Recall that earlier generations faced down fascism and communism not just with missiles and tanks, but with sturdy alliances and enduring convictions.  They understood that our power alone cannot protect us, nor does it entitle us to do as we please.  Instead, they knew that our power grows through its prudent use; our security emanates from the justness of our cause, the force of our example, the tempering qualities of humility and restraint.

We are the keepers of this legacy.  Guided by these principles once more, we can meet those new threats that demand even greater effort — even greater cooperation and understanding between nations.  We will begin to responsibly leave Iraq to its people, and forge a hard-earned peace in Afghanistan.  With old friends and former foes, we will work tirelessly to lessen the nuclear threat, and roll back the specter of a warming planet.

We will not apologize for our way of life, nor will we waver in its defense, and for those who seek to advance their aims by inducing terror and slaughtering innocents, we say to you now that our spirit is stronger and cannot be broken; you cannot outlast us, and we will defeat you.

For we know that our patchwork heritage is a strength, not a weakness.  We are a nation of Christians and Muslims, Jews and Hindus — and non-believers.  We are shaped by every language and culture, drawn from every end of this Earth; and because we have tasted the bitter swill of civil war and segregation, and emerged from that dark chapter stronger and more united, we cannot help but believe that the old hatreds shall someday pass; that the lines of tribe shall soon dissolve; that as the world grows smaller, our common humanity shall reveal itself; and that America must play its role in ushering in a new era of peace.

To the Muslim world, we seek a new way forward, based on mutual interest and mutual respect.  To those leaders around the globe who seek to sow conflict, or blame their society’s ills on the West — know that your people will judge you on what you can build, not what you destroy.

To those who cling to power through corruption and deceit and the silencing of dissent, know that you are on the wrong side of history; but that we will extend a hand if you are willing to unclench your fist.

To the people of poor nations, we pledge to work alongside you to make your farms flourish and let clean waters flow; to nourish starved bodies and feed hungry minds.  And to those nations like ours that enjoy relative plenty, we say we can no longer afford indifference to suffering outside our borders; nor can we consume the worlds resources without regard to effect.  For the world has changed, and we must change with it.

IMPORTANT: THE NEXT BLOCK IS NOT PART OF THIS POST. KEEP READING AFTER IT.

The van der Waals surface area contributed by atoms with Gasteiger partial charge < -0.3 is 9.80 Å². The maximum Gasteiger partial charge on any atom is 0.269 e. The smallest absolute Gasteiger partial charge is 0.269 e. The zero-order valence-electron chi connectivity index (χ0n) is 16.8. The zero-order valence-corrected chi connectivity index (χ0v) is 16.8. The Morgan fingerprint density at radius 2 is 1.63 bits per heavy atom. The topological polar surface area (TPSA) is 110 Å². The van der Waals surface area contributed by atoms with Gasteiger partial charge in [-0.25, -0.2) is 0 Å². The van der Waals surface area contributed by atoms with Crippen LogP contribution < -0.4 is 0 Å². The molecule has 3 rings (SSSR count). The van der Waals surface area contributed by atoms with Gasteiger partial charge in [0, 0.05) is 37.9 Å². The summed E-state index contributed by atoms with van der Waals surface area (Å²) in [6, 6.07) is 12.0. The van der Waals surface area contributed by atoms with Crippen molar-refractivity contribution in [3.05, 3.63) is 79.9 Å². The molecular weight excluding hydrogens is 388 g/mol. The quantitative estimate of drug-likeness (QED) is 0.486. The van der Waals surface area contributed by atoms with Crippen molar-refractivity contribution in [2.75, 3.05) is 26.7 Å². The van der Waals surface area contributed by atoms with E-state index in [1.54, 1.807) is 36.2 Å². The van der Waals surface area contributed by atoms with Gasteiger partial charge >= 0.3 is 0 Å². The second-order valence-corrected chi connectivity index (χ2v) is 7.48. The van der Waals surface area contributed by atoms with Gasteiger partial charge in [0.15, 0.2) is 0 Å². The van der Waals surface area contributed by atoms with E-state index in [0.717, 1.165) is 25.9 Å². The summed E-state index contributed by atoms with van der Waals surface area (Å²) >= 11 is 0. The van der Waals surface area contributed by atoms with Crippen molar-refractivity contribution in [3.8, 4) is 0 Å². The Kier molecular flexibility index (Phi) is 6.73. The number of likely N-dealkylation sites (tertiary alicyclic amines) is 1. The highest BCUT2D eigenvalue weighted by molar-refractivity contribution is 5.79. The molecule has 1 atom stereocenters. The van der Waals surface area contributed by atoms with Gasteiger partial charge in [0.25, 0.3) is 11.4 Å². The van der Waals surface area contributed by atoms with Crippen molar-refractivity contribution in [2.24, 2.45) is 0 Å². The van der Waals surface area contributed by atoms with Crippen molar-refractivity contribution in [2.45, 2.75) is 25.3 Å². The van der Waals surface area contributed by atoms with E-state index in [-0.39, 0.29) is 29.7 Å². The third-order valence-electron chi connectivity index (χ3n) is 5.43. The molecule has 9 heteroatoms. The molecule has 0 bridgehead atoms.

As we consider the road that unfolds before us, we remember with humble gratitude those brave Americans who, at this very hour, patrol far-off deserts and distant mountains.  They have something to tell us today, just as the fallen heroes who lie in Arlington whisper through the ages.

We honor them not only because they are guardians of our liberty, but because they embody the spirit of service; a willingness to find meaning in something greater than themselves.  And yet, at this moment — a moment that will define a generation — it is precisely this spirit that must inhabit us all.

For as much as government can do and must do, it is ultimately the faith and determination of the American people upon which this nation relies.  It is the kindness to take in a stranger when the levees break, the selflessness of workers who would rather cut their hours than see a friend lose their job which sees us through our darkest hours.

It is the firefighters courage to storm a stairway filled with smoke, but also a parents willingness to nurture a child, that finally decides our fate.

Our challenges may be new.  The instruments with which we meet them may be new.  But those values upon which our success depends — hard work and honesty, courage and fair play, tolerance and curiosity, loyalty and patriotism — these things are old.  These things are true. They have been the quiet force of progress throughout our history.  What is demanded then is a return to these truths.

What is required of us now is a new era of responsibility — a recognition, on the part of every American, that we have duties to ourselves, our nation, and the world, duties that we do not grudgingly accept but rather seize gladly, firm in the knowledge that there is nothing so satisfying to the spirit, so defining of our character, than giving our all to a difficult task.